We aim to understand the biological link between aging and age-related neurodegenerative diseases. By identifying early causal mechanisms, we hope to target pathological changes before they cause disease.

Loss of protein homeostasis accelerates ageing and contributes to age-related diseases, which include neurodegenerative diseases such as Parkinson’s disease and Amyotrophic Lateral Sclerosis (ALS). Consequently, disease-specific aggregation-prone proteins can accumulate and form condensates and aggregates. How aggregation-prone proteins cause disease is still incompletely understood. Our group aims to identify and understand biological mechanisms that drive the age-related toxicity of aggregation-prone proteins and their link with condensation and aggregation. Using genetic and phenomics screens in C. elegans we have identified several cellular and organismal mechanisms involved, which include cellular factors that drive toxic structural changes in aggregation-prone proteins and metabolic factors that likely modify toxicity likely at an organismal scale. Using an experimental pipeline to monitor protein condensation and aggregation as well as consequences for cellular function and behaviour, we can link molecular changes to organismal consequences in living and aging animals. Together with academic and industrial collaborators, we use our results and tools for the development of candidate therapeutic interventions to prevent or delay protein toxicity in aging and age-related diseases.

Our main field or research interests in aging biology include:

  • Cellular mechanisms regulating protein homeostasis
  • Cellular mechanisms driving protein condensation and aggregation
  • Organismal mechanisms driving protein toxicity
  • Microbiome and metabolic regulation of protein toxicity
  • Disease-protein driven neuronal circuit imbalances and consequences for behaviour
  • Interventions to boost resilience and mitigate toxicity of aggregation-prone proteins
  • Parkinson’s disease, Amyotrophic Lateral Sclerosis (ALS), Alzheimer’s disease, Proteinopathies, Synucleinopathies, TDP-43 proteinopathies

Our research and benefits to society

With our research we aim to uncover biological mechanisms of aging and age-related diseases and deliver mechanistic targets for interventions to prevent or delay the onset of disease. Using genetic and phenomics screens in the genetically tractable model organism C. elegans, we have identified several cellular and metabolic mechanisms that protect against the toxicity of neurodegenerative disease-related proteins and provided evidence of their relevance in human or mammalian models.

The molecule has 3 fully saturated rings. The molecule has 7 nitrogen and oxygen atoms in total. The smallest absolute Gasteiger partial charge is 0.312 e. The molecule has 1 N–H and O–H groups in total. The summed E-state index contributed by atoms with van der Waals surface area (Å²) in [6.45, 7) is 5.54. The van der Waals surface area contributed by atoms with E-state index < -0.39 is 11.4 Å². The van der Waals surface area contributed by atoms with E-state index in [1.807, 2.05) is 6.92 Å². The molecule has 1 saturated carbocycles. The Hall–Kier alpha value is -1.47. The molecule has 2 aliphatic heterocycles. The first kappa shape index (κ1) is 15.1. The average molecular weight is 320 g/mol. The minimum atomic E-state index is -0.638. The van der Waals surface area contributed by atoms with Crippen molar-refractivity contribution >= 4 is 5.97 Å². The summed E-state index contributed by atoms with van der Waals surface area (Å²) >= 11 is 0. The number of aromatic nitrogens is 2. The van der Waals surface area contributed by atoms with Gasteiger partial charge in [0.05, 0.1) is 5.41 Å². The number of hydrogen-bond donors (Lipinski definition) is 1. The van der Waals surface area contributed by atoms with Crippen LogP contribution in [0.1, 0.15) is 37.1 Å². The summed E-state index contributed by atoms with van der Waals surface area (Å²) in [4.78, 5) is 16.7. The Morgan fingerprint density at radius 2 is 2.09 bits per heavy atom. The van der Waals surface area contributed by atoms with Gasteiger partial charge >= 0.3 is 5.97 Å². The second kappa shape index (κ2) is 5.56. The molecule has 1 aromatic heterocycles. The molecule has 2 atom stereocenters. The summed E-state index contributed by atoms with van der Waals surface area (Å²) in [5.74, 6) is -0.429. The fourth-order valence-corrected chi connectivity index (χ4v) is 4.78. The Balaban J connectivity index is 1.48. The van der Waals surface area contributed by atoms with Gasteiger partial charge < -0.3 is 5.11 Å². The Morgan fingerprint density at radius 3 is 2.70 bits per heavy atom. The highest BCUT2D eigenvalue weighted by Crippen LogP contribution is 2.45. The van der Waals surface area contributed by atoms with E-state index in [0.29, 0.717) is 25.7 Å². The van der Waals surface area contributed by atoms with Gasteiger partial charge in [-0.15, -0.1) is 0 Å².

By developing C. elegans models for disease and establishing automated tools and pipelines to monitor disease-relevant pathological and behavioral phenotypes, we have accelerated mechanistic- and drug discovery, by us, other researchers, and companies in the field.  In addition, we collaborate with clinicians and pharmaceutical companies to maximize opportunities of forwarding our discoveries and tools to clinical application.

We train bachelor, master, and PhD students in the areas of biology, biomedical sciences, medical sciences, biochemistry, neurosciences and related fields to expand our expertise and knowledge for future research. 
Our research has been highlighted in local and national news media. We provide lectures for the public and reach a broad audience through our social media channels. Within the UMCG we collaborate with the department of neurology, medicinal chemistry, and microbiology with whom we have received grants to study how microbiome and metabolic changes drive age-related protein toxicity. We collaborate and publish regularly with multiple international experts worldwide, ranging from structural biologists to human geneticists, with the shared aim to find therapeutic solutions for age-related neurodegenerative diseases. These collaborations involve exchange of trainees with foreign labs, exchange of reagents, expertise, and execution of specialized experiments. We participate, in addition, in EU-based collaborative networks such as HealthAge.


European Research Institute for the Biology of Ageing (ERIBA)
University Medical Center Groningen (UMCG)
Building 3226, Room 03.34
PO Box 196, Internal Zip Code FA50
9700 AD Groningen
The Netherlands

Visiting Address

European Research Institute for the Biology of Ageing (ERIBA)
University Medical Center Groningen (UMCG)
Antonius Deusinglaan, 1
Building 3226
9713 AV Groningen
The Netherlands